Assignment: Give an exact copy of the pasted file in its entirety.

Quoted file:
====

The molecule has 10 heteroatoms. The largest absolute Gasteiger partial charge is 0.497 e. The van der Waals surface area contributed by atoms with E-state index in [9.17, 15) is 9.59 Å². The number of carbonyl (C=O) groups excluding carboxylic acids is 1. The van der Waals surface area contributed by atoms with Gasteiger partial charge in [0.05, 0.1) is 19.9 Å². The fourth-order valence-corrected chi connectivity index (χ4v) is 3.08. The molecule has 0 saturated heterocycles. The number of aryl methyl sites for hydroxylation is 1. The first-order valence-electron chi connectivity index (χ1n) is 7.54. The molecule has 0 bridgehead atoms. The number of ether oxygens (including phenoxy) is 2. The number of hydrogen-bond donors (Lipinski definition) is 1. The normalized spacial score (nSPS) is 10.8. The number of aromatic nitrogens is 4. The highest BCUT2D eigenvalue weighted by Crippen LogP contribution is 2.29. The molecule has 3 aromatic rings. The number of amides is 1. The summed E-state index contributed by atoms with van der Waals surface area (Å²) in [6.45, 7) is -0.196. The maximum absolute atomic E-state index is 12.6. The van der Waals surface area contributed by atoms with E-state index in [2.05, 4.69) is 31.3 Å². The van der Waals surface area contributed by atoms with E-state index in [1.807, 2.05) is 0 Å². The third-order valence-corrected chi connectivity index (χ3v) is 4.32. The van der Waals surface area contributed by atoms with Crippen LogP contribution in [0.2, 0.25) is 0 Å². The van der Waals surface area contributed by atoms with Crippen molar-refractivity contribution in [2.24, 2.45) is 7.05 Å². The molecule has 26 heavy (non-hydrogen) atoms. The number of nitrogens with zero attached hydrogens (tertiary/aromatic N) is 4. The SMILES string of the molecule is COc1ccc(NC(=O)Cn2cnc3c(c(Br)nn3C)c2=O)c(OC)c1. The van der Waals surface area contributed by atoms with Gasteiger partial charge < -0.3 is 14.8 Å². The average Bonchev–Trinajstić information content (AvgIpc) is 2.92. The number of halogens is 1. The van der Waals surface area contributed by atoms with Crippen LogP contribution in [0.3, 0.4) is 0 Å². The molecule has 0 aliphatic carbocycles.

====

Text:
The molecule has 10 heteroatoms. The largest absolute Gasteiger partial charge is 0.497 e. The van der Waals surface area contributed by atoms with E-state index in [9.17, 15) is 9.59 Å². The number of carbonyl (C=O) groups excluding carboxylic acids is 1. The van der Waals surface area contributed by atoms with Gasteiger partial charge in [0.05, 0.1) is 19.9 Å². The fourth-order valence-corrected chi connectivity index (χ4v) is 3.08. The molecule has 0 saturated heterocycles. The number of aryl methyl sites for hydroxylation is 1. The first-order valence-electron chi connectivity index (χ1n) is 7.54. The molecule has 0 bridgehead atoms. The number of ether oxygens (including phenoxy) is 2. The number of hydrogen-bond donors (Lipinski definition) is 1. The normalized spacial score (nSPS) is 10.8. The number of aromatic nitrogens is 4. The highest BCUT2D eigenvalue weighted by Crippen LogP contribution is 2.29. The molecule has 3 aromatic rings. The number of amides is 1. The summed E-state index contributed by atoms with van der Waals surface area (Å²) in [6.45, 7) is -0.196. The maximum absolute atomic E-state index is 12.6. The van der Waals surface area contributed by atoms with E-state index in [2.05, 4.69) is 31.3 Å². The van der Waals surface area contributed by atoms with E-state index in [1.807, 2.05) is 0 Å². The third-order valence-corrected chi connectivity index (χ3v) is 4.32. The van der Waals surface area contributed by atoms with Crippen LogP contribution in [0.2, 0.25) is 0 Å². The van der Waals surface area contributed by atoms with Crippen molar-refractivity contribution in [2.24, 2.45) is 7.05 Å². The molecule has 26 heavy (non-hydrogen) atoms. The number of nitrogens with zero attached hydrogens (tertiary/aromatic N) is 4. The SMILES string of the molecule is COc1ccc(NC(=O)Cn2cnc3c(c(Br)nn3C)c2=O)c(OC)c1. The van der Waals surface area contributed by atoms with Gasteiger partial charge < -0.3 is 14.8 Å². The average Bonchev–Trinajstić information content (AvgIpc) is 2.92. The number of halogens is 1. The van der Waals surface area contributed by atoms with Crippen LogP contribution in [0.3, 0.4) is 0 Å². The molecule has 0 aliphatic carbocycles.